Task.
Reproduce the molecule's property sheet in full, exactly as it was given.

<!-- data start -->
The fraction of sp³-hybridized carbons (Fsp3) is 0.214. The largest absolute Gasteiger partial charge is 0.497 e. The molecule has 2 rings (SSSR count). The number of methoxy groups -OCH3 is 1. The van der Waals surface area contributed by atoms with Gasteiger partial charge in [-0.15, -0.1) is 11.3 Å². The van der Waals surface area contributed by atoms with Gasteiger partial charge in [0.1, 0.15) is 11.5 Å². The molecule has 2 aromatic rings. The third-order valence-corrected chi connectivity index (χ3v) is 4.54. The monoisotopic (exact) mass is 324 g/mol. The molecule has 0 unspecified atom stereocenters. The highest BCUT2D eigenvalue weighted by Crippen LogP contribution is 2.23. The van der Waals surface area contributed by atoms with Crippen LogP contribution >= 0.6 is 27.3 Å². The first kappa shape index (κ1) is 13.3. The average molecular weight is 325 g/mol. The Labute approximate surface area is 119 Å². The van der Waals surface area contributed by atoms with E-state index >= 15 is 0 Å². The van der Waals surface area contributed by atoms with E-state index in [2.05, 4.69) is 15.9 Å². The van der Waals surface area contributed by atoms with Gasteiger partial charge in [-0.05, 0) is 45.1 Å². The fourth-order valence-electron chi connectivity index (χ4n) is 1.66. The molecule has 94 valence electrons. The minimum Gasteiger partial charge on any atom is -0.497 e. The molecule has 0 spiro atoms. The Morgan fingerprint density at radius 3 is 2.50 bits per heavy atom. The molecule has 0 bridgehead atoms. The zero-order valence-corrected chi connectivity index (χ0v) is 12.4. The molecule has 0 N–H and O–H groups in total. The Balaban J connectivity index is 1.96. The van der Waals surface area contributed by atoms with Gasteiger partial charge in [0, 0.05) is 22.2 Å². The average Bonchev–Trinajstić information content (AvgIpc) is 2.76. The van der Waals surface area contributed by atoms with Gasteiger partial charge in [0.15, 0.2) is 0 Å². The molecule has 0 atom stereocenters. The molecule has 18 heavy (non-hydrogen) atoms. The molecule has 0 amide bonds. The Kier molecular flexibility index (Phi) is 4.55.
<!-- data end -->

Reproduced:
The fraction of sp³-hybridized carbons (Fsp3) is 0.214. The largest absolute Gasteiger partial charge is 0.497 e. The molecule has 2 rings (SSSR count). The number of methoxy groups -OCH3 is 1. The van der Waals surface area contributed by atoms with Gasteiger partial charge in [-0.15, -0.1) is 11.3 Å². The van der Waals surface area contributed by atoms with Gasteiger partial charge in [0.1, 0.15) is 11.5 Å². The molecule has 2 aromatic rings. The third-order valence-corrected chi connectivity index (χ3v) is 4.54. The monoisotopic (exact) mass is 324 g/mol. The molecule has 0 unspecified atom stereocenters. The highest BCUT2D eigenvalue weighted by Crippen LogP contribution is 2.23. The van der Waals surface area contributed by atoms with Crippen LogP contribution >= 0.6 is 27.3 Å². The first kappa shape index (κ1) is 13.3. The average molecular weight is 325 g/mol. The Labute approximate surface area is 119 Å². The van der Waals surface area contributed by atoms with E-state index >= 15 is 0 Å². The van der Waals surface area contributed by atoms with E-state index in [2.05, 4.69) is 15.9 Å². The van der Waals surface area contributed by atoms with Gasteiger partial charge in [-0.05, 0) is 45.1 Å². The fourth-order valence-electron chi connectivity index (χ4n) is 1.66. The molecule has 94 valence electrons. The minimum Gasteiger partial charge on any atom is -0.497 e. The molecule has 0 spiro atoms. The Morgan fingerprint density at radius 3 is 2.50 bits per heavy atom. The molecule has 0 bridgehead atoms. The zero-order valence-corrected chi connectivity index (χ0v) is 12.4. The molecule has 0 N–H and O–H groups in total. The Balaban J connectivity index is 1.96. The van der Waals surface area contributed by atoms with Gasteiger partial charge in [0, 0.05) is 22.2 Å². The average Bonchev–Trinajstić information content (AvgIpc) is 2.76. The van der Waals surface area contributed by atoms with Gasteiger partial charge in [0.15, 0.2) is 0 Å². The molecule has 0 atom stereocenters. The molecule has 18 heavy (non-hydrogen) atoms. The molecule has 0 amide bonds. The Kier molecular flexibility index (Phi) is 4.55.